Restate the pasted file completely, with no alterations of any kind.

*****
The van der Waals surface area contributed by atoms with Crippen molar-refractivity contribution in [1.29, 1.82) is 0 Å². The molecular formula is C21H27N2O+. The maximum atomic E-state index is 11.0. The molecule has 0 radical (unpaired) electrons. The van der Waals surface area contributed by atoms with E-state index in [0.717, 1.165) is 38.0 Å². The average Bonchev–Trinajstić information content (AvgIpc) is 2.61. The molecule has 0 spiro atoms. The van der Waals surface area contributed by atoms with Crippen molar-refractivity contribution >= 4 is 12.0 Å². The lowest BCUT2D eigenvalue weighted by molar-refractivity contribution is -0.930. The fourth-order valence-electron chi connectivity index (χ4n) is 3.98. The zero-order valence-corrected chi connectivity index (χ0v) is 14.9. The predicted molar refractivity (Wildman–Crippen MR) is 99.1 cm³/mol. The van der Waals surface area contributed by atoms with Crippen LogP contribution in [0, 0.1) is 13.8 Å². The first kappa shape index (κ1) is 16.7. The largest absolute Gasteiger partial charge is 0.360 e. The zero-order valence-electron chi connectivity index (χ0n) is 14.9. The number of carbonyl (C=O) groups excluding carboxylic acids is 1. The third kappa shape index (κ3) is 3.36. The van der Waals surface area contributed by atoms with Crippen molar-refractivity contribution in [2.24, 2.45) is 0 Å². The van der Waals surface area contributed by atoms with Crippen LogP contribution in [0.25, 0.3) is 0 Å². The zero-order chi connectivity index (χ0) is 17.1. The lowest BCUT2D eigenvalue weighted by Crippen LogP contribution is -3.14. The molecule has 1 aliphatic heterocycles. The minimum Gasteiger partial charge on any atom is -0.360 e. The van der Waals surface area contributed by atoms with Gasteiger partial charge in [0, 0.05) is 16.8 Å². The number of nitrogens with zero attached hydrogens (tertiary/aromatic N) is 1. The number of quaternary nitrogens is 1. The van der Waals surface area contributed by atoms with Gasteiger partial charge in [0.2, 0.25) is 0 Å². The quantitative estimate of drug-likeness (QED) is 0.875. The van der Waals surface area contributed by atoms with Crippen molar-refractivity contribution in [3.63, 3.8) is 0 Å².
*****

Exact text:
The van der Waals surface area contributed by atoms with Crippen molar-refractivity contribution in [1.29, 1.82) is 0 Å². The molecular formula is C21H27N2O+. The maximum atomic E-state index is 11.0. The molecule has 0 radical (unpaired) electrons. The van der Waals surface area contributed by atoms with E-state index in [0.717, 1.165) is 38.0 Å². The average Bonchev–Trinajstić information content (AvgIpc) is 2.61. The molecule has 0 spiro atoms. The van der Waals surface area contributed by atoms with Crippen molar-refractivity contribution >= 4 is 12.0 Å². The lowest BCUT2D eigenvalue weighted by molar-refractivity contribution is -0.930. The fourth-order valence-electron chi connectivity index (χ4n) is 3.98. The zero-order valence-corrected chi connectivity index (χ0v) is 14.9. The predicted molar refractivity (Wildman–Crippen MR) is 99.1 cm³/mol. The van der Waals surface area contributed by atoms with Crippen LogP contribution in [0, 0.1) is 13.8 Å². The first kappa shape index (κ1) is 16.7. The largest absolute Gasteiger partial charge is 0.360 e. The zero-order valence-electron chi connectivity index (χ0n) is 14.9. The number of carbonyl (C=O) groups excluding carboxylic acids is 1. The third kappa shape index (κ3) is 3.36. The van der Waals surface area contributed by atoms with Crippen molar-refractivity contribution in [2.24, 2.45) is 0 Å². The van der Waals surface area contributed by atoms with Crippen LogP contribution in [0.25, 0.3) is 0 Å². The zero-order chi connectivity index (χ0) is 17.1. The lowest BCUT2D eigenvalue weighted by Crippen LogP contribution is -3.14. The molecule has 1 aliphatic heterocycles. The minimum Gasteiger partial charge on any atom is -0.360 e. The van der Waals surface area contributed by atoms with Gasteiger partial charge in [0, 0.05) is 16.8 Å². The number of nitrogens with zero attached hydrogens (tertiary/aromatic N) is 1. The number of quaternary nitrogens is 1. The van der Waals surface area contributed by atoms with Gasteiger partial charge in [0.2, 0.25) is 0 Å². The quantitative estimate of drug-likeness (QED) is 0.875. The van der Waals surface area contributed by atoms with Crippen molar-refractivity contribution in [3.63, 3.8) is 0 Å².